Asset flips are a dime a dozen, and I’m sure if I went looking I’d run across all kinds of games on Steam that are merely “games” quickly thrown together using assets from something like the Unity Store. Escape: VR is another in that line (thanks to Mellow_Online1 and IAmPattyJack for finding this initially), a Virtual Reality game that is nothing more than the “Western Town” asset for sale on Unity that you can walk through. The more concerning thing, however, is that the game has a bunch of positive reviews from very obvious bots.
You can see all of the reviews for Escape: VR here. Aside from the three seemingly genuine reviews—and the only negative ones—all of the reviews are positive and contain random characters in the text of the review, usually just “1.”
Looking at the bots a little more, all own 135 (when I began writing it was 102) games—all of which seem to be the same games—and all only have a single Steam review: Escape: VR. Each of them even tells you they’re a bot on their Steam profile page, too. The bot there shows it has over 100 hours of play time these past two weeks, however, across many different games. So what are they doing exactly?
Well, it seems these bots are used mostly for farming cards on Steam. All of those bots, of the many I checked anyway, are a part of this Steam group here for Archi’s SC Farm. The GitHub page for the ArchiSteamFarm software describes it as an application “that allows you to farm steam cards using multiple steam accounts simultaneously.”
For those unfamiliar, playing certain games (most of them) on Steam will give you some digital trading cards over time, among other digital items. You can then sell them on the Steam Marketplace for money that can only be used on the Steam Store or the Steam Marketplace. So, someone seems to be using a bunch of bots to farm a lot of cards at once to then sell on the Steam Marketplace.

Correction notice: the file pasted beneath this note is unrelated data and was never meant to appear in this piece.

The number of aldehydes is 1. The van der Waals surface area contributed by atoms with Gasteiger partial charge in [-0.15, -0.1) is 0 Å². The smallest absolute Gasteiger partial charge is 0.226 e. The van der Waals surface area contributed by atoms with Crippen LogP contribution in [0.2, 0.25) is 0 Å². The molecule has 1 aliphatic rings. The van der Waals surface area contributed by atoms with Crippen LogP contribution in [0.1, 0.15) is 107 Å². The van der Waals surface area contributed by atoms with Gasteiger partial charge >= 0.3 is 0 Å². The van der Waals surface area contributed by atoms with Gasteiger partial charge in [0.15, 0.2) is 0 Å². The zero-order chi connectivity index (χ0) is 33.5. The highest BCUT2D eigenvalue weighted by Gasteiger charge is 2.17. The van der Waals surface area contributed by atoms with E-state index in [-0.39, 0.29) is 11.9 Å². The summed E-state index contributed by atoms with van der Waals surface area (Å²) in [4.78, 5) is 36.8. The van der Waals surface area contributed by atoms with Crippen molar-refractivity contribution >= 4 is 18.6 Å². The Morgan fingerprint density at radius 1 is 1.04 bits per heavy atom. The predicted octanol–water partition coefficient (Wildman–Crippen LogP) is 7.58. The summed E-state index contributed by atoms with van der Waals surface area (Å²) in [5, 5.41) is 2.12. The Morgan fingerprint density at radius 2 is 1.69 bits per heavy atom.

After looking at many different groups of bots part of the Archi’s SC Farm group, I failed to find another that had also had positive reviews on one game, or any reviews for that matter. That doesn’t mean they don’t exist out there, but with the millions of users on Steam and the many thousands of games on the platform, it’s easy to miss. Also, Valve is likely quick to remove offending bots once they are noticed.
The big question, of course, is why does something like Escape: VR exist? It seems to play some part in the card farming scheme as a cheap game to get cards, which is another topic for another day, but why the many reviews from bots? It appears as an attempt by whoever’s behind this to make the game look more legitimate than it is to customers, which would lead to sales of the game, but in the era of Steam Refunds, that doesn’t make much sense either. Or maybe just to make the game look legitimate in just the eyes of Valve to avoid them cracking down. Or maybe it was a mistake by the person operating those bots. Without any sort of contact for Escape: VR, as the developer JapanCo doesn’t have any sort of online presence I can find, we will likely never know.
One thing worth keeping in mind is that JapanCo could have had no involvement with the reviews at all. Whoever is behind the bots could have their own motives for doing so, relating to some of the reasons mentioned previously.
We have reached out to Valve for comment on the matter and will update this article if we receive a reply. Attempts to find JapanCo’s contact information have been fruitless so far, but if we do find them at some point, we will reach out to them as well.
Do you look to Steam Reviews for information on a game? Let us know in the comments below!